Director: Nicholas Ray
Screenplay: Philip Yordan
Based on a Novel by: Roy Chanslor
Starring: Joan Crawford, Sterling Hayden, Mercedes McCambridge, Scott Brady, Ernest Borgnine, Ward Bond, Ben Cooper
Running Time: 110 min
BBFC Certificate: PG
On its original release, back in 1954, Nicholas Ray’s unusual western Johnny Guitar met a less-than-stellar reception in the US. The box-office takings weren’t too bad for a film not from a major studio (it was made by Republic Pictures) but it hardly broke any records and its critical reaction was pretty poor. Variety stated, “let’s put it down as a fiasco”.
However, the Cahiers du Cinéma critics over in France, particularly François Truffaut, looked much more favourably on the film, singing its praises and even referencing it in some of their own work, further down the line.
Perhaps aided by this support, Johnny Guitar grew in stature over the years, eventually being seen by many as either a cult favourite or a straight-up classic.
Due to its now great reputation and the fact it helped inspire Once Upon a Time in the West, my absolute favourite film, let alone western, I’ve been keen to see Johnny Guitar for a long time. Somehow it’s always eluded me though and in recent years I’ve been holding out for a Blu-ray release.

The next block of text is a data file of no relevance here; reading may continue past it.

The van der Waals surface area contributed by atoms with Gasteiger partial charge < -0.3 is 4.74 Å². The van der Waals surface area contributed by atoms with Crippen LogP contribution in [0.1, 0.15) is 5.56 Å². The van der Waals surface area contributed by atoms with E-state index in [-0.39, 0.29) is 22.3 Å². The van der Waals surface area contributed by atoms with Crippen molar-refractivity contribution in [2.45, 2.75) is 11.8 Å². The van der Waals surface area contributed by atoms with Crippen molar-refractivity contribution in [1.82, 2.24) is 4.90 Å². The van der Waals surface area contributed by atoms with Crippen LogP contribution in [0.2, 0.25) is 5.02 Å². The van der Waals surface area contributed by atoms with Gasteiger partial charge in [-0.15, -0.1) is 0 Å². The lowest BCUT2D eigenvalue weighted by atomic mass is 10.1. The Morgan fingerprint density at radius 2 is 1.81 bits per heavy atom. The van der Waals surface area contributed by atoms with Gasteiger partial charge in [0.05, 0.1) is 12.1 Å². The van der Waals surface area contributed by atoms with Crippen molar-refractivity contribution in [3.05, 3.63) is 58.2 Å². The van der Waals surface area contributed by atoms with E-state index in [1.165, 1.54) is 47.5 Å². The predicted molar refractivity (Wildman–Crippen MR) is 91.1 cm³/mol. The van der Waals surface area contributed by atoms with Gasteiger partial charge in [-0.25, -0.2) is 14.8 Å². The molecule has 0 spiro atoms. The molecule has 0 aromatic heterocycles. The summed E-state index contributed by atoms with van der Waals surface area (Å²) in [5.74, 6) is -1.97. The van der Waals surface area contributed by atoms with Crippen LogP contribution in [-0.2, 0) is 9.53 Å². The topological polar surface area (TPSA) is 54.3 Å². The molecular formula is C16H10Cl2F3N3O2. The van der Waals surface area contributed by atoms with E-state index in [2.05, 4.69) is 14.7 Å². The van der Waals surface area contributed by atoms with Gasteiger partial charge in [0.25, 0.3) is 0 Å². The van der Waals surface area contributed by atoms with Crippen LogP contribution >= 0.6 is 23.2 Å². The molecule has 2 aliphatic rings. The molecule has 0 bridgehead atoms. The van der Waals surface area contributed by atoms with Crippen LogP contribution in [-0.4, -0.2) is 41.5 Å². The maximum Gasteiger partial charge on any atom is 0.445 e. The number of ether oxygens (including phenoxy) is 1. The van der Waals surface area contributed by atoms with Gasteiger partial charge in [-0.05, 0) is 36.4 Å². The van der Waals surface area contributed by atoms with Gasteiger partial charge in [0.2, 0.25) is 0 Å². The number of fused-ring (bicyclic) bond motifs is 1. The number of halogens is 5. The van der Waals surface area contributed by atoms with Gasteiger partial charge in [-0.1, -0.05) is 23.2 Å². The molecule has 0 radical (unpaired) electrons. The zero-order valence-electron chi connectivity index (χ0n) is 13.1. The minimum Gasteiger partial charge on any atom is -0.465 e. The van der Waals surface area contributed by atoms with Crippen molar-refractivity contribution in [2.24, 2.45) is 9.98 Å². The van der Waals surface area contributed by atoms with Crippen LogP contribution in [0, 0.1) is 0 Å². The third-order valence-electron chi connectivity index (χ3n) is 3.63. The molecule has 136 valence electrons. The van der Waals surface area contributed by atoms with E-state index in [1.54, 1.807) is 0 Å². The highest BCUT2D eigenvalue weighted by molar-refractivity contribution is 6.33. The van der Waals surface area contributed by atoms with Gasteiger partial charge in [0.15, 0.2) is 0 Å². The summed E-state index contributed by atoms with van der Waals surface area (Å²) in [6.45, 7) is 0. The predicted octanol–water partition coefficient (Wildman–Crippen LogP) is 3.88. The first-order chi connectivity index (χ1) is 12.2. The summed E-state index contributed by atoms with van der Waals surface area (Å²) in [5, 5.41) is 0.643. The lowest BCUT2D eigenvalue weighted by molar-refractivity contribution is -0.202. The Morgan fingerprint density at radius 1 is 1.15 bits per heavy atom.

I needn’t hold out any longer though, as Eureka have heard my call and are releasing Johnny Guitar in a handsome Limited Edition Blu-ray package, complete with the usual bells and whistles that come with their Masters of Cinema discs.
The film sees Sterling Hayden play the titular cowboy, who heads towards the town of Red Butte, Arizona at the request of old flame Vienna (Joan Crawford). On arrival, Johnny finds she’s in the middle of a vicious spat with the nearby townsfolk. A mob, led by Emma Small (Mercedes McCambridge), are claiming she’s in cahoots with a gang led by “The Dancin’ Kid” (Scott Brady), who they believe killed Emma’s brother.
Vienna refutes their claims and defends the Kid, with whom she has also had a fling. Emma won’t stand down though and pressures notable rancher John McIver (Ward Bond) into giving Vienna and The Kid’s gang 24 hours to clear out of town before they lynch them.